Autism: A Mother Looks at Diagnosis
The short answer is interventions. The work we did with Andrew improved his symptoms and raised our spirits. Activity brings hope. Not doing anything because you don't know what to do that's what brings on the bone-deadening "Why us?" kind of depression.
How did we know what to do? We didn't, at first, and that was definitely the darkest time. Fortunately for us, by the time we got the actual diagnosis of autism, Andrew was already seeing Roberta Poster, and she was a fantastic speech therapist. She referred us to Dr. Freeman, who referred us to Wayne Tashjian, a brilliant behavioral therapist (that is, someone who, like Dr. Koegel, approaches the child from a behavioral standpoint and uses positive reinforcement to improve behaviors and teach age-appropriate skills), and also to an occupational therapist and, over time, a recreational therapist and a tutor (although Andrew was a good student, he did need help in certain areas that required more sophisticated verbal skills than he had yet acquired, like word problems or reading comprehension).
All of this was expensive. We paid for some of it, got our insurance to pay for a few things, and eventually discovered that our public school system could be called upon to finance a part of it, as well.
Good referrals led to more good referrals. We asked the experts we trusted, and as we met more and more parents of children with autism, we shared names and compared experiences. Not everything panned out equally well for example, the same mother who gave us the name of an amazing music therapist who developed Andrew's love for song, rhythm, and playing the piano also gave us the name of a self-styled "computer therapist," whose services I found a complete waste of time.
You sift through your choices. You trust your gut.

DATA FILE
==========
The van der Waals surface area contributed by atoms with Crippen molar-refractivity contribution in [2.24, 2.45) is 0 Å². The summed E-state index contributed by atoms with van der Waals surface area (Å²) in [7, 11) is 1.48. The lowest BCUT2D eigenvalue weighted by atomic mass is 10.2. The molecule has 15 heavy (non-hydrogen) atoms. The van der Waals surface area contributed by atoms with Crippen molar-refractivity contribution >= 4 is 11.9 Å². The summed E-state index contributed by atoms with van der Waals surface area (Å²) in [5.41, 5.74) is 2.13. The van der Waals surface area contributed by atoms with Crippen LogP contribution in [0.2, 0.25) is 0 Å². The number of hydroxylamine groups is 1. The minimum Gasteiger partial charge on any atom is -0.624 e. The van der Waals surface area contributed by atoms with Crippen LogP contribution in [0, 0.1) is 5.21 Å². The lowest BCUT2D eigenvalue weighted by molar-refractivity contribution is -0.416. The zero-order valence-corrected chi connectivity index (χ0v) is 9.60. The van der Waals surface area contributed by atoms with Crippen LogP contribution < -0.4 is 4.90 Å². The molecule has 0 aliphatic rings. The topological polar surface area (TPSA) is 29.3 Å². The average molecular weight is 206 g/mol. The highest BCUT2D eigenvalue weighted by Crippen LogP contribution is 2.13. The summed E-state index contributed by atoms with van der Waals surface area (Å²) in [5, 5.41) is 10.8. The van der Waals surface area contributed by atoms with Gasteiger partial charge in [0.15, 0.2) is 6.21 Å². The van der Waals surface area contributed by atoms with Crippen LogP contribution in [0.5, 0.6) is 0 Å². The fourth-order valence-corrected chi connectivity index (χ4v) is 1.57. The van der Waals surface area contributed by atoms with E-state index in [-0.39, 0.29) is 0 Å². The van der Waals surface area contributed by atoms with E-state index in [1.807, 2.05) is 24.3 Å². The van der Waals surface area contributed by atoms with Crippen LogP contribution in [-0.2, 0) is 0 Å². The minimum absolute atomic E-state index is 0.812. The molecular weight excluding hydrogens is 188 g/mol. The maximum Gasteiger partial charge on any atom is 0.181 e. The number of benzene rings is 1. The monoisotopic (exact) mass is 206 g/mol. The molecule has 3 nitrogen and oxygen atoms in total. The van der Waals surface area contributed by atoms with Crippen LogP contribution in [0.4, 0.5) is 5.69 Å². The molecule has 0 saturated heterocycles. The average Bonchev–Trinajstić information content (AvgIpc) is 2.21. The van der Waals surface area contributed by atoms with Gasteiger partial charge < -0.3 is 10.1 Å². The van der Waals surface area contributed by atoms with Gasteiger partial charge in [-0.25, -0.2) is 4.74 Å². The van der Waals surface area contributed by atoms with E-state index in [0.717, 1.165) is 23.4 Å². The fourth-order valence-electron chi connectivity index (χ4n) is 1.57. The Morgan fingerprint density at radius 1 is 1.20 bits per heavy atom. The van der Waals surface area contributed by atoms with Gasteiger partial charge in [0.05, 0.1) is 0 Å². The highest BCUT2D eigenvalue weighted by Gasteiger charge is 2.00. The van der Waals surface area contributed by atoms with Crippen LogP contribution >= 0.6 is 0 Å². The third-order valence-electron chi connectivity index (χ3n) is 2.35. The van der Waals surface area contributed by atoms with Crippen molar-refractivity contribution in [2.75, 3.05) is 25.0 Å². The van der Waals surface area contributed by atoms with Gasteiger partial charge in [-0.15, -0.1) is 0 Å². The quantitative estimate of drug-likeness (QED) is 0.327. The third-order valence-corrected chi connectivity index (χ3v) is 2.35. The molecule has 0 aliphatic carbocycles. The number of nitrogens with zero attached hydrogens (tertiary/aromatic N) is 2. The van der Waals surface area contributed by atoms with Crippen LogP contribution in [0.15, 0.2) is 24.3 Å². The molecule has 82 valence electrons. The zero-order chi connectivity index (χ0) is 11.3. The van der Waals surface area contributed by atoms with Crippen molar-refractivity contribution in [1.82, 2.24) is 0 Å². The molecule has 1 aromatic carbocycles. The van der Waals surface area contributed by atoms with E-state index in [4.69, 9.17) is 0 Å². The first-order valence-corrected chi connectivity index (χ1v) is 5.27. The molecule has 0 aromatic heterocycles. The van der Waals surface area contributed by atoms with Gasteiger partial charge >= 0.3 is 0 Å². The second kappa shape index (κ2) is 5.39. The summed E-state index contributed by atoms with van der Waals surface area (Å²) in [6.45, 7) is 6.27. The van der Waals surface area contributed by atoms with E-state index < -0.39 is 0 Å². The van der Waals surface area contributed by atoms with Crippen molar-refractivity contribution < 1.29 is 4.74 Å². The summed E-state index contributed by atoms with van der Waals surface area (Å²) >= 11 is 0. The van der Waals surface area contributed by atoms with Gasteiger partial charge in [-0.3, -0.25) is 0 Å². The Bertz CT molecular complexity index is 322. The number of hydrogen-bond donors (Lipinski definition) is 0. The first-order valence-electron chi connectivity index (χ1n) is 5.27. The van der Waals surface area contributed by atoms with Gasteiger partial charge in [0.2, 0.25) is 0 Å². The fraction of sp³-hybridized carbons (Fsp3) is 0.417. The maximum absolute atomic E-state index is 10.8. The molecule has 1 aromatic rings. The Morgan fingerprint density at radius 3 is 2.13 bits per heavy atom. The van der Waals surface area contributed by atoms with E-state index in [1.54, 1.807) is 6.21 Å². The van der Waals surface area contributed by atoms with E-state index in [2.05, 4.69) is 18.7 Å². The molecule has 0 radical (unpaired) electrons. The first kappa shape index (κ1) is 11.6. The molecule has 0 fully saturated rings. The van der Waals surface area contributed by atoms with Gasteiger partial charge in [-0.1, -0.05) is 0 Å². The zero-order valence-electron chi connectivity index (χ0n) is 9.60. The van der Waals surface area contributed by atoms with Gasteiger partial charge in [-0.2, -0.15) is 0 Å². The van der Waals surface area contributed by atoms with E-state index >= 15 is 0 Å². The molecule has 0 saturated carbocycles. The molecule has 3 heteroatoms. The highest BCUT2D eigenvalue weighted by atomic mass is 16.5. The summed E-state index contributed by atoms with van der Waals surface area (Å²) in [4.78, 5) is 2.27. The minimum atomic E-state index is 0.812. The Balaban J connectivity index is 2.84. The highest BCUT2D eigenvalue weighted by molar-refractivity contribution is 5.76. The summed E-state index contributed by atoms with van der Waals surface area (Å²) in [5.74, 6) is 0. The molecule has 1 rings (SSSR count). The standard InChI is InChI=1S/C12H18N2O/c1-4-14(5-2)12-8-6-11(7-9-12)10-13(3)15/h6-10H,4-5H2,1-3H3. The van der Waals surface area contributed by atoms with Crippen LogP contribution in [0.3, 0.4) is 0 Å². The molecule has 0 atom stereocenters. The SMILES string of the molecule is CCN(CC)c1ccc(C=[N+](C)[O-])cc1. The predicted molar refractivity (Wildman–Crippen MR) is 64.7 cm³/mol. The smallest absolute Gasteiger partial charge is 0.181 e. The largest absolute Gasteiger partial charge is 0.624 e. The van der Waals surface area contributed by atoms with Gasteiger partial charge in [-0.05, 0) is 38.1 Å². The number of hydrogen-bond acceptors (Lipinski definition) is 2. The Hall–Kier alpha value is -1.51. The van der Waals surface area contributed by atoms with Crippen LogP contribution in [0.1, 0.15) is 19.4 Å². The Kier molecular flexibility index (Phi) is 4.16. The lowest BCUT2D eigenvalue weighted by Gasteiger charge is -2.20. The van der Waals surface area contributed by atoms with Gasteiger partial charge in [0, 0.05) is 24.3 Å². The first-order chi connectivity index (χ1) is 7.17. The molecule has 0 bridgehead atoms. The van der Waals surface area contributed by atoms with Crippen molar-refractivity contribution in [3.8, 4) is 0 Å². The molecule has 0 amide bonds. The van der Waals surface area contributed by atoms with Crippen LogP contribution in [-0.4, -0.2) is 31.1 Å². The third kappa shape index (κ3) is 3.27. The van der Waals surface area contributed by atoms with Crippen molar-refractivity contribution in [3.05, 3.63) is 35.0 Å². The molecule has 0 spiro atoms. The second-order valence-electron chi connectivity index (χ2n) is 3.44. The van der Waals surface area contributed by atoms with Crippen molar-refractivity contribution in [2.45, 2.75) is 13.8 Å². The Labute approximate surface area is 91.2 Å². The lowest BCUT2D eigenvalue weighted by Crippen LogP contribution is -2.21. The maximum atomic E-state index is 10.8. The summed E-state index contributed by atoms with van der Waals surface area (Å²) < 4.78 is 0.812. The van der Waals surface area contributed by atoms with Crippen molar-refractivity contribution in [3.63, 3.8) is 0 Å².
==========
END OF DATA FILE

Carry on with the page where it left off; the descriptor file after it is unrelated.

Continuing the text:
And when Andrew was in preschool, a friend who had two sons with autism told us about this amazing clinic she'd discovered in Santa Barbara, run by a husband-and-wife team. She said their approach, which taught family-based interventions that focused on specific important areas, was doing wonders with everyone who went there. We met with Dr. Lynn Koegel as soon as we could get an appointment, and she taught us that virtually all interventions could be integrated into our daily lives, and that leading the most normal lives possible was the best therapy for Andrew and for the entire family.
We were already working with some truly extraordinary people, and we shared Dr. Koegel's suggestions with everyone, so we could integrate them consistently into our daily lives. Dr. Koegel's advice helped us to refine and focus our interventions, so that Andrew made huge strides with the same amount of scheduled therapy time he'd always had maybe even less. And Rob and I felt more capable than we ever had before of steering him in the right direction.
Don't Lose the Faith
Good friends of ours recently had dinner with a pediatrician. The subject turned to autism, and the doctor told them that his personal belief was that early intervention made no difference in a child's outcome, that her ultimate success or failure was hardwired at birth. "There's nothing wrong with most interventions," the doctor said. "They won't hurt. But they don't make any difference. I don't recommend them for my patients with autism."
My friends told us about this conversation because they were so horrified that anyone could go around saying that. They knew how we felt that the interventions we put in place with amazing people like Dr. Koegel had pulled Andrew out of a dark withdrawn place and helped him to overcome the worst symptoms of his autism.
We know that interventions turned Andrew around, and access to the research we describe in this book provides the scientific proof. From the very beginning, starting with our first speech therapist, we saw this kid who had been receding further and further away from us turn around and start moving back toward us. We saw systematic and scientifically validated interventions work.
More on: Learning Differences
From Overcoming Autism by Lynn Kern Koegel, Ph.D. and Claire LaZebnik. Copyright © 2004. Used by arrangement with Penguin Group (USA) Inc.
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